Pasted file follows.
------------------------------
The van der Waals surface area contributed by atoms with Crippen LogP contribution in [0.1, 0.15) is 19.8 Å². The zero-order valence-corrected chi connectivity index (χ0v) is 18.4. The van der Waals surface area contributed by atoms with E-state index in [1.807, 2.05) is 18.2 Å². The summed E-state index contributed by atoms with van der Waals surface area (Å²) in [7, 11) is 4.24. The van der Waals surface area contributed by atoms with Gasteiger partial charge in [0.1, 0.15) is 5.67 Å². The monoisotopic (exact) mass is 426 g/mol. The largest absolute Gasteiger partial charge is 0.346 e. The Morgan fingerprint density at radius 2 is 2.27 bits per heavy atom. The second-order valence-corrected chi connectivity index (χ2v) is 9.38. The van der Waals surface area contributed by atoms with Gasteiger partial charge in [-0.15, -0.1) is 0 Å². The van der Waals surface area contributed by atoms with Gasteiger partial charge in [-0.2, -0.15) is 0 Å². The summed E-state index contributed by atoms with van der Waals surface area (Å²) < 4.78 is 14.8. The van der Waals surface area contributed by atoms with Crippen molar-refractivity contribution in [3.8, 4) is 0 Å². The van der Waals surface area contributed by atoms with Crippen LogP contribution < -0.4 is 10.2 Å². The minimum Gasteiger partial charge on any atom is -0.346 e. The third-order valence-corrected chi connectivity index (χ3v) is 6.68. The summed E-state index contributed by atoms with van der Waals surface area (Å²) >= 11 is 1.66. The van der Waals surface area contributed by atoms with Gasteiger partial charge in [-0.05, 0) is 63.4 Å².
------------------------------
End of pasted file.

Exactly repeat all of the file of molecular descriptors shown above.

The van der Waals surface area contributed by atoms with Crippen LogP contribution in [0.1, 0.15) is 19.8 Å². The zero-order valence-corrected chi connectivity index (χ0v) is 18.4. The van der Waals surface area contributed by atoms with E-state index in [1.807, 2.05) is 18.2 Å². The summed E-state index contributed by atoms with van der Waals surface area (Å²) in [7, 11) is 4.24. The van der Waals surface area contributed by atoms with Gasteiger partial charge in [0.1, 0.15) is 5.67 Å². The monoisotopic (exact) mass is 426 g/mol. The largest absolute Gasteiger partial charge is 0.346 e. The Morgan fingerprint density at radius 2 is 2.27 bits per heavy atom. The second-order valence-corrected chi connectivity index (χ2v) is 9.38. The van der Waals surface area contributed by atoms with Gasteiger partial charge in [-0.15, -0.1) is 0 Å². The van der Waals surface area contributed by atoms with Gasteiger partial charge in [-0.2, -0.15) is 0 Å². The summed E-state index contributed by atoms with van der Waals surface area (Å²) < 4.78 is 14.8. The van der Waals surface area contributed by atoms with Crippen molar-refractivity contribution in [3.8, 4) is 0 Å². The van der Waals surface area contributed by atoms with Crippen LogP contribution < -0.4 is 10.2 Å². The minimum Gasteiger partial charge on any atom is -0.346 e. The third-order valence-corrected chi connectivity index (χ3v) is 6.68. The summed E-state index contributed by atoms with van der Waals surface area (Å²) >= 11 is 1.66. The van der Waals surface area contributed by atoms with Gasteiger partial charge in [-0.05, 0) is 63.4 Å².